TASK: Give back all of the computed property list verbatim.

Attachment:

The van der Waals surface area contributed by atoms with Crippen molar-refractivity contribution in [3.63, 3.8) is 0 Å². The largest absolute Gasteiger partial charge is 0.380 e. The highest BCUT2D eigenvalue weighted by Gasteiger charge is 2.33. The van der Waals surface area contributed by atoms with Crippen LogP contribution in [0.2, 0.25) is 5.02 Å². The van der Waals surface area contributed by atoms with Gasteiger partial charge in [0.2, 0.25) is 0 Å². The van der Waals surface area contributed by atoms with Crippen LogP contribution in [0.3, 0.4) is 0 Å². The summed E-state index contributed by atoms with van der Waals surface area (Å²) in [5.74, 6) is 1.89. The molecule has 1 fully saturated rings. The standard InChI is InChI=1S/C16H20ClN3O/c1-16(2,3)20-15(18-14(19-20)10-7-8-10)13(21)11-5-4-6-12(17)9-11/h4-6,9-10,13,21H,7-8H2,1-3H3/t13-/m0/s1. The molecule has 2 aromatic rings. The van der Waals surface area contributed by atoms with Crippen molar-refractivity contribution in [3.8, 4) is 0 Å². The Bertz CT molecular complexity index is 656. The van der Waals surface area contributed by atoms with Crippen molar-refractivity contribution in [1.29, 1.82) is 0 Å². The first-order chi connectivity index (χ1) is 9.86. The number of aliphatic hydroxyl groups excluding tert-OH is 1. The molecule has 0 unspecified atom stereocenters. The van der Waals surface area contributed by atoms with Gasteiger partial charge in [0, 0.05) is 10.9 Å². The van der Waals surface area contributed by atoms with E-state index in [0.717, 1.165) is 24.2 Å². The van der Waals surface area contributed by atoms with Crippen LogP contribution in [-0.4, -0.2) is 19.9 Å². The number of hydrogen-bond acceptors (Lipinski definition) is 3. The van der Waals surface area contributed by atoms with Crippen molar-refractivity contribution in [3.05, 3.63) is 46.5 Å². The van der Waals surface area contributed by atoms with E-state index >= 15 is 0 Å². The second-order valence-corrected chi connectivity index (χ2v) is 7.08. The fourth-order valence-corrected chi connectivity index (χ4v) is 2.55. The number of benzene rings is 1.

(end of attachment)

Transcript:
The van der Waals surface area contributed by atoms with Crippen molar-refractivity contribution in [3.63, 3.8) is 0 Å². The largest absolute Gasteiger partial charge is 0.380 e. The highest BCUT2D eigenvalue weighted by Gasteiger charge is 2.33. The van der Waals surface area contributed by atoms with Crippen LogP contribution in [0.2, 0.25) is 5.02 Å². The van der Waals surface area contributed by atoms with Gasteiger partial charge in [0.2, 0.25) is 0 Å². The van der Waals surface area contributed by atoms with Crippen LogP contribution in [0.3, 0.4) is 0 Å². The summed E-state index contributed by atoms with van der Waals surface area (Å²) in [5.74, 6) is 1.89. The molecule has 1 fully saturated rings. The standard InChI is InChI=1S/C16H20ClN3O/c1-16(2,3)20-15(18-14(19-20)10-7-8-10)13(21)11-5-4-6-12(17)9-11/h4-6,9-10,13,21H,7-8H2,1-3H3/t13-/m0/s1. The molecule has 2 aromatic rings. The van der Waals surface area contributed by atoms with Crippen molar-refractivity contribution in [3.8, 4) is 0 Å². The Bertz CT molecular complexity index is 656. The van der Waals surface area contributed by atoms with Crippen molar-refractivity contribution in [1.29, 1.82) is 0 Å². The first-order chi connectivity index (χ1) is 9.86. The number of aliphatic hydroxyl groups excluding tert-OH is 1. The molecule has 0 unspecified atom stereocenters. The van der Waals surface area contributed by atoms with Gasteiger partial charge in [0, 0.05) is 10.9 Å². The van der Waals surface area contributed by atoms with E-state index in [0.717, 1.165) is 24.2 Å². The van der Waals surface area contributed by atoms with Crippen LogP contribution in [-0.4, -0.2) is 19.9 Å². The number of hydrogen-bond acceptors (Lipinski definition) is 3. The van der Waals surface area contributed by atoms with Crippen molar-refractivity contribution in [3.05, 3.63) is 46.5 Å². The van der Waals surface area contributed by atoms with E-state index >= 15 is 0 Å². The second-order valence-corrected chi connectivity index (χ2v) is 7.08. The fourth-order valence-corrected chi connectivity index (χ4v) is 2.55. The number of benzene rings is 1.